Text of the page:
Unleavened (04682) (massa/matsah from matsats = to drain out) not raised by leaven (yeast). Bread made without yeast, bread quickly made, without waiting for the dough to rise. The Lxx translates matstsah with the adjective azumos which means without fermentation and thus describes bread which is made without yeast. The phrase "ta azuma" represents unleavened bread made into flat cakes (Hebrew matzoth) eaten by Jews at Passover season; metaphorically in 1Cor 5:7-8, referring to a life free from sinful corruption. These were eaten by Israel at the Passover when they had to leave Egypt quickly, not having time for their bread to rise (Ex 12:8, 15, 17-18 - Lxx = azumos). Matsot is used in the phrase "Feast of Unleavened Bread" (Ex 12:17), which followed Passover and lasted for 7 or 8 days (Lev 23:6). The first use in Ge 19:3 refers to the meal Lot shared with the 2 angels before the fire and brimstone fell. This Hebrew word is familiar to most of us because of the unleavened crackers (matzo) used by Jews at Passover.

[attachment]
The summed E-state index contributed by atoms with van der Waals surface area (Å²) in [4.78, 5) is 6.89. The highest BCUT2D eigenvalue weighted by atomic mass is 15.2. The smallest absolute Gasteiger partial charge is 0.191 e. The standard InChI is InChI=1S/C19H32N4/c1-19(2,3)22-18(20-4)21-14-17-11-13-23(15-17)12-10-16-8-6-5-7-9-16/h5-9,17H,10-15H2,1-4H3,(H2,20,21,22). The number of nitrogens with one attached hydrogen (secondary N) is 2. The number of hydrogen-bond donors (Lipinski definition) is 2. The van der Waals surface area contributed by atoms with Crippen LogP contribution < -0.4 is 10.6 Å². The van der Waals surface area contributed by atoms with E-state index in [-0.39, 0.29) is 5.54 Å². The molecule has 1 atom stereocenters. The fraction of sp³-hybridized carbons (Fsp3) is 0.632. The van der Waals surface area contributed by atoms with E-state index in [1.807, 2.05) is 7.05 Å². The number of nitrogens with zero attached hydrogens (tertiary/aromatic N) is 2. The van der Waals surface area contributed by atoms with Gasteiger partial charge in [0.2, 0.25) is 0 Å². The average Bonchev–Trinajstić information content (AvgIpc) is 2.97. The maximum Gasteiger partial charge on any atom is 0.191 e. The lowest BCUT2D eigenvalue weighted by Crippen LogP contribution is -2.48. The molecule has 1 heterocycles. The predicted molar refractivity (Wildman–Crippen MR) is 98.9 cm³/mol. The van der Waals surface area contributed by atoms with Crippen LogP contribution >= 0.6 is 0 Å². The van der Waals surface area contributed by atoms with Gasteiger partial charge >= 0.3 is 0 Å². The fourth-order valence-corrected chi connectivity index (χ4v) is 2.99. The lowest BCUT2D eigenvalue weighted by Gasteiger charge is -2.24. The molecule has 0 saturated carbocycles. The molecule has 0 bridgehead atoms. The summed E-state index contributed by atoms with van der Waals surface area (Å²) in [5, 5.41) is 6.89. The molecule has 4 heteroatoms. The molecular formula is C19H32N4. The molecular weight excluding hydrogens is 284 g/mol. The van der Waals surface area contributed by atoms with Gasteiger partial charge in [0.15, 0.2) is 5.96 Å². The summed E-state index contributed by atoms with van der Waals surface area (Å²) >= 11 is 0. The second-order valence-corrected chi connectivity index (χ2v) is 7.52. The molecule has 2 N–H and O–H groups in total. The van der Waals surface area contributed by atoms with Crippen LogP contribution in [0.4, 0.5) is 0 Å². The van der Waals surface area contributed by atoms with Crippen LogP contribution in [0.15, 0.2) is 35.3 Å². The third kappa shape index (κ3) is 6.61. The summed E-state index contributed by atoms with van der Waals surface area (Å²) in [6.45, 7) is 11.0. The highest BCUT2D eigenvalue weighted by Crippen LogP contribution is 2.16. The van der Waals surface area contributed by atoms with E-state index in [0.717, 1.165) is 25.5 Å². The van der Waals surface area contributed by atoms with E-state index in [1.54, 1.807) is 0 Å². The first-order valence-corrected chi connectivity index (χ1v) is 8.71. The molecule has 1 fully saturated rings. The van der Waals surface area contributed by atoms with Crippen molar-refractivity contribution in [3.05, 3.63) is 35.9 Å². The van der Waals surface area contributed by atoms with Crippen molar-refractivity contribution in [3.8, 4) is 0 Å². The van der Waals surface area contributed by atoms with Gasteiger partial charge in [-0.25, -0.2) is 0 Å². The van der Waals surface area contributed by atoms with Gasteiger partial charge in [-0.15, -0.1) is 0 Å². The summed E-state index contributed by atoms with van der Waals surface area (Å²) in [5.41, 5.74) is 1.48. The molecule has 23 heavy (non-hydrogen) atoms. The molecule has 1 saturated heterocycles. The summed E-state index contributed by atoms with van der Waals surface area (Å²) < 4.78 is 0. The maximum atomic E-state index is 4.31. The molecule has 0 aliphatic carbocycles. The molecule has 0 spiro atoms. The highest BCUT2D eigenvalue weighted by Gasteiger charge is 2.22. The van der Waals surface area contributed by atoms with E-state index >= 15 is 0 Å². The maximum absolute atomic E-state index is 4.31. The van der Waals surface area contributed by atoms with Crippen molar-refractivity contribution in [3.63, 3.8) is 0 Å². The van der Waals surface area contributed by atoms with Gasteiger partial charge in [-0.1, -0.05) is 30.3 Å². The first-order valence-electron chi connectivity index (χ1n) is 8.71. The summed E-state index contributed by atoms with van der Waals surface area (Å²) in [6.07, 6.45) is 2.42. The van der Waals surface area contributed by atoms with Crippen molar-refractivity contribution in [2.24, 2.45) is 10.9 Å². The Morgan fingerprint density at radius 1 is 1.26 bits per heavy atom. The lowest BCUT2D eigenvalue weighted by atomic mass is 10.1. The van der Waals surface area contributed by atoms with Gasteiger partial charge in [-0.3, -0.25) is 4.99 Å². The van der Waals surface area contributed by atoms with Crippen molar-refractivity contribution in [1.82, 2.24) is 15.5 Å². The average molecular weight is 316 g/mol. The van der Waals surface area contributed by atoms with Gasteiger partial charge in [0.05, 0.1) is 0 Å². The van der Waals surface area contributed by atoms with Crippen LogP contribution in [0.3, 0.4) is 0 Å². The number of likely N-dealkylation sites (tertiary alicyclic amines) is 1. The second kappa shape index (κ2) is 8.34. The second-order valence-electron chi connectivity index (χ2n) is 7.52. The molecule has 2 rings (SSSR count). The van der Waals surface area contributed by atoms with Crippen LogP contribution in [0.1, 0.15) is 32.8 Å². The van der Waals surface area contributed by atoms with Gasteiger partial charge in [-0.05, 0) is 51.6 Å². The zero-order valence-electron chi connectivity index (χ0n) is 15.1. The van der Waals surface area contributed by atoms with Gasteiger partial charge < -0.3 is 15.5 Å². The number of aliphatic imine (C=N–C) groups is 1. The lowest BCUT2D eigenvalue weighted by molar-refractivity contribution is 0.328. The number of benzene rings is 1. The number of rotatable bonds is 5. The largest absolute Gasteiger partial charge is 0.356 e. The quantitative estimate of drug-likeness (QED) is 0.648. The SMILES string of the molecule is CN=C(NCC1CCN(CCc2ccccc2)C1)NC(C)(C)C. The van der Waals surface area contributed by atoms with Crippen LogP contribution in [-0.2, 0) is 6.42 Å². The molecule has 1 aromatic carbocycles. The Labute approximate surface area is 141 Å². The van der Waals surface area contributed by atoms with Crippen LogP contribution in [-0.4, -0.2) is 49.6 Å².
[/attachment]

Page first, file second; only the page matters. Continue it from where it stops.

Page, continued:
Merrill - This word (in both singular and plural), meaning unleavened bread or cake(s), is used 12x in Leviticus (here [2x]; Lev 2:5; 6:16; 7:12 [2x]; Lev 8:2, 26 [2x]; Lev 10:12; Lev 23:6 [2x]). Yeast is the substance that causes fermentation in dough (as well as in some liquids) that results in a raising of the bread into a light or spongy loaf. After burning the memorial portion of the grain offering (see Lev. 2:2) the priests were to consume the remainder as unleavened cakes (Lev. 6:16-17). The theological importance of preparing bread or cakes without yeast begins at the Passover (Exod. 12:8), continues here in the grain offering, further with the fellowship offering (Lev. 7:12), and finally with the sacrifices of the Nazirite vow (Num. 6:15, 17, 19). The Passover bread and the bread of the first number of days of travel were originally made without yeast (see Lev. 23:6 for the "Feast of Unleavened Bread") because of the haste with which Israel had to leave Egypt (Ex. 12:39). This bread, eaten with bitter herbs, Moses later identified as "the bread of affliction" (Dt. 16:3). The reason for the prohibition against yeast in the grain offering is never declared. In the NT yeast is identified continually with evil or false teaching, since this, like yeast, produces a gradual but substantial modification by permeating the entire being (e.g., Matt. 16:6-12; Mark 8:15; Luke 12:1; 1Cor. 5:6-8; Gal. 5:9). However, Christ also identifies action in the kingdom of God/heaven with yeast in Mt. 13:33 and Lk 13:21. While this action could be identified with the present growth of evil in the kingdom most interpret the yeast here to symbolize the internal, permeating quality of the message concerning the kingdom. Therefore any presumed symbolism that yeast is not present in the grain offering because it symbolizes evil comes from a concept of yeast as evil that is only explicitly stated at a much later time. (The Bible Knowledge Word Study - Gen-Deut)